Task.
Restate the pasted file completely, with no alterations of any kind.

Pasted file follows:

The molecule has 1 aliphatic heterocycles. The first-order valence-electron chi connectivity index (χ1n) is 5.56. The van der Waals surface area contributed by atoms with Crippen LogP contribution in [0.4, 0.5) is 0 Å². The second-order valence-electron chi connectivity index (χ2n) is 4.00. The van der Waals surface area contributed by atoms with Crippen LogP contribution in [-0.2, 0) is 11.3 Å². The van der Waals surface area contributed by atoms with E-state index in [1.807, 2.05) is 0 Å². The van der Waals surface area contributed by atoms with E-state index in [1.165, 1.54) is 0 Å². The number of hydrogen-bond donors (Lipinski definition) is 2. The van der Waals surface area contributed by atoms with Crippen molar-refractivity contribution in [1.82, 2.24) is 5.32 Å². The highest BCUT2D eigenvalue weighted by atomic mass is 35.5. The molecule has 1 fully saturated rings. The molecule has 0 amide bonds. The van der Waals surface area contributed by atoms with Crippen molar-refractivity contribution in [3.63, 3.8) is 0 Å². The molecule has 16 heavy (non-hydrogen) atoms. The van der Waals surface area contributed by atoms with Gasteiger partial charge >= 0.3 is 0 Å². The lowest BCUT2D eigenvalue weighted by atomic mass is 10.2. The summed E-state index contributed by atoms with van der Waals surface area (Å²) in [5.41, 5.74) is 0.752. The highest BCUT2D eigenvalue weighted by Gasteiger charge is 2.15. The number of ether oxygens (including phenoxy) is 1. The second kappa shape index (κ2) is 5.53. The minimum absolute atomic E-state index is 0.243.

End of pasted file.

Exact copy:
The molecule has 1 aliphatic heterocycles. The first-order valence-electron chi connectivity index (χ1n) is 5.56. The van der Waals surface area contributed by atoms with Crippen LogP contribution in [0.4, 0.5) is 0 Å². The second-order valence-electron chi connectivity index (χ2n) is 4.00. The van der Waals surface area contributed by atoms with Crippen LogP contribution in [-0.2, 0) is 11.3 Å². The van der Waals surface area contributed by atoms with E-state index in [1.807, 2.05) is 0 Å². The van der Waals surface area contributed by atoms with E-state index in [1.165, 1.54) is 0 Å². The number of hydrogen-bond donors (Lipinski definition) is 2. The van der Waals surface area contributed by atoms with Crippen molar-refractivity contribution in [1.82, 2.24) is 5.32 Å². The highest BCUT2D eigenvalue weighted by atomic mass is 35.5. The molecule has 1 fully saturated rings. The molecule has 0 amide bonds. The van der Waals surface area contributed by atoms with Crippen molar-refractivity contribution in [3.63, 3.8) is 0 Å². The molecule has 16 heavy (non-hydrogen) atoms. The van der Waals surface area contributed by atoms with Gasteiger partial charge >= 0.3 is 0 Å². The lowest BCUT2D eigenvalue weighted by atomic mass is 10.2. The summed E-state index contributed by atoms with van der Waals surface area (Å²) in [5.41, 5.74) is 0.752. The highest BCUT2D eigenvalue weighted by Gasteiger charge is 2.15. The number of ether oxygens (including phenoxy) is 1. The second kappa shape index (κ2) is 5.53. The minimum absolute atomic E-state index is 0.243.